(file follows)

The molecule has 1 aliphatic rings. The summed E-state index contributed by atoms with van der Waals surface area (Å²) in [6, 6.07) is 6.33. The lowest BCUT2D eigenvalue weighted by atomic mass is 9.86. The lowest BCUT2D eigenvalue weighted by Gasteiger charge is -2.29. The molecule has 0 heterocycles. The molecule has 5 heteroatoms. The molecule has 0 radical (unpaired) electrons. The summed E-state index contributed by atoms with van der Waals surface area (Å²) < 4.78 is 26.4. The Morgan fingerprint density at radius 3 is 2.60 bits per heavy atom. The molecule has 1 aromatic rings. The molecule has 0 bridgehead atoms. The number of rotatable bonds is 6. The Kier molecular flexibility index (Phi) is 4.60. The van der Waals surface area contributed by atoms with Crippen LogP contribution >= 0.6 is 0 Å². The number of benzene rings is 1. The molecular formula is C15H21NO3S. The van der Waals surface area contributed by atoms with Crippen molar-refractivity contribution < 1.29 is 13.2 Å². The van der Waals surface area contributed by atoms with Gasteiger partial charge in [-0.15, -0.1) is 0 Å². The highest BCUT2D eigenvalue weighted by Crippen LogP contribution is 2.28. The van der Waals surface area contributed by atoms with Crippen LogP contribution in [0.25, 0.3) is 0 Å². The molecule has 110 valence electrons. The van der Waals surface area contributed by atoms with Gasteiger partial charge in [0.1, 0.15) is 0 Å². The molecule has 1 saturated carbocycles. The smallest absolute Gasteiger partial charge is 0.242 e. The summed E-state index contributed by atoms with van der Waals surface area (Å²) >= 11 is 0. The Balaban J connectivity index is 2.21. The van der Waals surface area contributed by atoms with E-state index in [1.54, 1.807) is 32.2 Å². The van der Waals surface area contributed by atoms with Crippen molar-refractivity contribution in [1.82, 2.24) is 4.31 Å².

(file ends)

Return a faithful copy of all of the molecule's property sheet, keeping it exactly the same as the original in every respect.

The molecule has 1 aliphatic rings. The summed E-state index contributed by atoms with van der Waals surface area (Å²) in [6, 6.07) is 6.33. The lowest BCUT2D eigenvalue weighted by atomic mass is 9.86. The lowest BCUT2D eigenvalue weighted by Gasteiger charge is -2.29. The molecule has 0 heterocycles. The molecule has 5 heteroatoms. The molecule has 0 radical (unpaired) electrons. The summed E-state index contributed by atoms with van der Waals surface area (Å²) < 4.78 is 26.4. The Morgan fingerprint density at radius 3 is 2.60 bits per heavy atom. The molecule has 1 aromatic rings. The molecule has 0 bridgehead atoms. The number of rotatable bonds is 6. The Kier molecular flexibility index (Phi) is 4.60. The van der Waals surface area contributed by atoms with Crippen LogP contribution >= 0.6 is 0 Å². The number of benzene rings is 1. The molecular formula is C15H21NO3S. The van der Waals surface area contributed by atoms with Crippen molar-refractivity contribution < 1.29 is 13.2 Å². The van der Waals surface area contributed by atoms with Gasteiger partial charge in [-0.15, -0.1) is 0 Å². The highest BCUT2D eigenvalue weighted by Crippen LogP contribution is 2.28. The van der Waals surface area contributed by atoms with Crippen LogP contribution in [0.25, 0.3) is 0 Å². The molecule has 110 valence electrons. The van der Waals surface area contributed by atoms with Gasteiger partial charge in [0.1, 0.15) is 0 Å². The molecule has 1 saturated carbocycles. The smallest absolute Gasteiger partial charge is 0.242 e. The summed E-state index contributed by atoms with van der Waals surface area (Å²) >= 11 is 0. The Balaban J connectivity index is 2.21. The van der Waals surface area contributed by atoms with E-state index in [1.54, 1.807) is 32.2 Å². The van der Waals surface area contributed by atoms with Crippen molar-refractivity contribution in [1.82, 2.24) is 4.31 Å².